Someone Behind the Door

Always check behind the door.

If you’re not careful, you have no idea who might be lurking back there.

Could be an amnesiac Charles Bronson, troubled by shattered memories, yet blessed with a mustache sharp enough to cut you without touching you.

Or maybe Anthony Perkins, looking slightly less troubled than he did as Norman Bates — but just slightly — as a doctor hell-bent on using his skills to shape his new patient into a killing machine.

Stylish and compelling, if not always believable, it’ll take your mind off what bothers you faster than all the Ibuprofen in the medicine cabinet.


Violent and poetic.

Director Johnnie To is one of the best active filmmakers in the world, a man who mixes and mashes genres, creating bullet-strewn masterpieces.

One of his best is this tale of hardened hit men, bound by honor, beset by greed, coming full tilt in a battle to obtain a literal ton of ill-gotten gold.

Making most American action films seem like child’s play, it pays homage to spaghetti westerns and Martin Scorsese in equal measure, and the result is like a series of rapid-fire punches to the kidneys.

Prepare to be entertained and left breathless.


Finding Amanda

Ferris Bueller has gone magnificently to seed.

The one-time ruler of the high school set is slouching through middle age, and his portrayer, Matthew Broderick, is thicker around the jowls, a bit beaten down by life, and prone to shrugging as his potential blows away in the wind.

At least on screen, that is.

Roll the dice and get a winner with this darkly funny film about Broderick hitting up Sin City in a bid to retrieve his niece (Brittany Snow), who’s busy exploring the parts of town not generally approved by the chamber of commerce.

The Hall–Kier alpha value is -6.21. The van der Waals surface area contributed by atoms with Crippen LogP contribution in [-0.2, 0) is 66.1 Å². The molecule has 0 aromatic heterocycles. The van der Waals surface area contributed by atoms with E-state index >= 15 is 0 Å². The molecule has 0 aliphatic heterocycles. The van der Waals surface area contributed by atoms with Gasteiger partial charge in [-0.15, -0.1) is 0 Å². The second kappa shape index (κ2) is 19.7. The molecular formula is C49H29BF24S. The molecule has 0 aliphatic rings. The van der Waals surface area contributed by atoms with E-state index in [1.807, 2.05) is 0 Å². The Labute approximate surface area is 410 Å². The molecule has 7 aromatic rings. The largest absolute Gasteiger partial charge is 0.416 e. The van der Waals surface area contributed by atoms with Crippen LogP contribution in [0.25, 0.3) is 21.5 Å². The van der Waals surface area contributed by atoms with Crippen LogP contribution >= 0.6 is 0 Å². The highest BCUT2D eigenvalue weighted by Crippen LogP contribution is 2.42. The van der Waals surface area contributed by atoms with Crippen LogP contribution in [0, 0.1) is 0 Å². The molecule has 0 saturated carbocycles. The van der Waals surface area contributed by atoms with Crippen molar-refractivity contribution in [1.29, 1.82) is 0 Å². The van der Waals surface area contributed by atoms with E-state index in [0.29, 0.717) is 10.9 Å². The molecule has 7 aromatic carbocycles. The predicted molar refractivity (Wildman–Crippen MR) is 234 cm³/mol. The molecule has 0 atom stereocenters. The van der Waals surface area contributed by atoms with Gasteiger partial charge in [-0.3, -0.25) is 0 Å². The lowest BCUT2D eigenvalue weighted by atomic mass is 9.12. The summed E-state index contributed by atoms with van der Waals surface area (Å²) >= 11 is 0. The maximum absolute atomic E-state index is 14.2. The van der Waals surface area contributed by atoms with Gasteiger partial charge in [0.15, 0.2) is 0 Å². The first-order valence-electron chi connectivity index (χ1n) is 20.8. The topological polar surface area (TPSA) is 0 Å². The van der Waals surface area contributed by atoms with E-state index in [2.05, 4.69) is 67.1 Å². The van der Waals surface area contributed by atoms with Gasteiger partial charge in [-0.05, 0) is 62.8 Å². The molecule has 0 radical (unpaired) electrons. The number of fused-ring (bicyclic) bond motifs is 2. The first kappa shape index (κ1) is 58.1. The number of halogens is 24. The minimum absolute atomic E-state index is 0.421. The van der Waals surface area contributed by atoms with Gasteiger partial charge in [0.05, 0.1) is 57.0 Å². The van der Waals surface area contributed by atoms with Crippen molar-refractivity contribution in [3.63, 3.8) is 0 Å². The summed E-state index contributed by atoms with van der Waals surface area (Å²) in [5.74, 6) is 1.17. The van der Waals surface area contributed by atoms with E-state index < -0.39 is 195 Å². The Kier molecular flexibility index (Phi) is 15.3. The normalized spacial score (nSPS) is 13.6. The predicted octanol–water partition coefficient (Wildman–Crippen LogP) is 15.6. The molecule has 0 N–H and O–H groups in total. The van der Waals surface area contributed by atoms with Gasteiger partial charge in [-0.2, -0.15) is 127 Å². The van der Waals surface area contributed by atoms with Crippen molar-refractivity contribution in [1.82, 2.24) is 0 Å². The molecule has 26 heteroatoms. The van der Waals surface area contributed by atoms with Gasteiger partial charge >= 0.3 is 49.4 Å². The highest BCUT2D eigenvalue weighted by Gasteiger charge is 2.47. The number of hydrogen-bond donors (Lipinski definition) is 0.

A love letter to degenerate gamblers everywhere.

The Mighty B!

It was “awe-shum!”

National treasure Amy Poehler gave us one of the great TV cartoons of all time (of all time!), delivering sweet-natured hilarity for 40 pretty impeccable episodes.

Following Bessie Higgenbottom, a nine-and-three-quarters-year-old Honeybee scout constantly on the point of hyperventilating, it was inventive and just plain joyful.

From reeling off 445 reasons she should be allowed to have a dog, to careening around San Francisco in mad pursuit of the baby who dared to make a run for it while under her watch, her adventures were as big as her (madly-pounding) heart.

She won’t be forgotten anytime soon.


Thunder Road (1958)

He’s got the need, the need for speed.

Jamming his foot through the gas pedal, Robert Mitchum outraces all the flatfoots in town in this fast-paced look at life among the Kentucky moonshiners.

Back from the Korean war and looking for some spending cash, the lanky, laconic one lights up another cigarette and goes to work for his daddy, staying one step ahead of the revenuers.

A little boozin’, a little fightin’, a lot of tires squealing add up to a genre classic.

A long-running staple at drive-in theaters, it played for decades, and can still rev its motor.